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No. 67: Jan-Feb 1990

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Possible Ball Lightning In Ankara

June 14, 1988. Ankara, Turkey.

"Another phenomenon occurred on 14 June in Ankara: May and June are usually very showery and thundery in central Anatolia and this year is no exception. However, the previous few days had been unusually stormy here in Ankara, and on the 14th the second thunderstorm of the day was in progress with curtains of rain and flickers of lightning, a few kilometres away to the north-west. The storm was moving towards us and the squally wind had already begun. I was again watching the weather from my office, which is on the fifth floor, when I was suddenly distracted by the appearance of a very bright, circular flash of blue-purple light (perhaps one metre or less in diameter), which persisted for about two seconds and then silently 'popped out,' leaving behind a puff of smoke, which then drifted away. The flash of circu lar light occurred about 500 m away from me: it was about 30 m above the ground, close to, and partly behind, a tall factory chimney. There was definitely no cloud-to-earth lightning over that area at that time, but the edge of the cumulonimbus cloud, giving the storm a few kilometres away, was directly overhead."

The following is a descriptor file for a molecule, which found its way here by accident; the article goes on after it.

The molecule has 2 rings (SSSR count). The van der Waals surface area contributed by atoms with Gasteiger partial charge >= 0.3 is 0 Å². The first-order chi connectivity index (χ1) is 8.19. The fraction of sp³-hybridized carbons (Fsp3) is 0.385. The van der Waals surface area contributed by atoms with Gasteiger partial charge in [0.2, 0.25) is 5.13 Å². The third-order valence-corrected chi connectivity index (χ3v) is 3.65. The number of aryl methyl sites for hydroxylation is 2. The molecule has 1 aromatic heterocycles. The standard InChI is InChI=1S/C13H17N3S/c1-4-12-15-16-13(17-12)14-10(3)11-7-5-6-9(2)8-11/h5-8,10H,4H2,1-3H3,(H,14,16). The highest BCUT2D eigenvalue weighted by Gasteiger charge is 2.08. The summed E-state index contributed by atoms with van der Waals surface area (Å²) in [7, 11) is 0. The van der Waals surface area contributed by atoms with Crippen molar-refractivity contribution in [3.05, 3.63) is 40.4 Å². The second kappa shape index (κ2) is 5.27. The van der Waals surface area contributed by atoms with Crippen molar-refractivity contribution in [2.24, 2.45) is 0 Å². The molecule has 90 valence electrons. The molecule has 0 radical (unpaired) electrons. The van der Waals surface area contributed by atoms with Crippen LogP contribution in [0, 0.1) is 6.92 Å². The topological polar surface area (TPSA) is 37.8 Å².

(Kirvar, Erol; "Thunderstorm and Possible Ball Lightning in Ankara, June 1988," Weather, 44:136, 1989.)

Reference. The various forms of ball lightning are cataloged in chapter GLB in our catalog: Lightning, Auroras. For more information on this book, go to: here.

From Science Frontiers #67, JAN-FEB 1990. 1990-2000 William R. Corliss

Science Frontiers Sourcebook Project Reviewed in:

Quotes

  • "A sourcebook of unexplained phenomena is therefore a valuable addition to a collection of scientific literature. William R. Corliss has provided this in the past with his source books of scientific anomalies in several subjects, and now he has provided it for astronomy. He has done an excellent job of collecting and editing a large amount of material, taken in part from scientific journals and in part from scientific reporting in the popular or semi-scientific press." -- "The Mysterious Universe: A Handbook of Astronomical Anomalies", reviwed by Thomas Gold, Cornell University, in Icarus, vol.41, 1980

  • "An interesting, systematic presentation of unusual weather [..] This book is recommended for a general audience" --"Corliss, William R., Tornados, Dark Days, Anomalous Precipitation, and Related Weather Phenomena, Sourcebook Project, 1983.", revieweed in Choice, September 1983
  • "..the science is necessarily somewhat speculative, but Corliss's symthesis is based on reputable sources." -- "Corliss, William R. (Compiler). Lightning, Auroras, Nocturnal Lights, and Related Luminous Phenomena" reviwed by Joseph M. Moran, Univ. of Wisconsin in Science Books and Films, Sep/Oct 1983

  • "Before opening the book, I set certain standards that a volume which treads into dangerous grounds grounds like this must meet. The author scrupulously met, or even exceeded those standards. Each phenomenon is exhaustively documented, with references to scientific journals [..] and extensive quotations" -- "Book Review: The moon and planets: a catalog of astronomical anomalies", The Sourcebook Project, 1985., Corliss, W. R., Journal of the Royal Astronomical Society of Canada, Vol. 81, no. 1 (1987), p. 24., 02/1987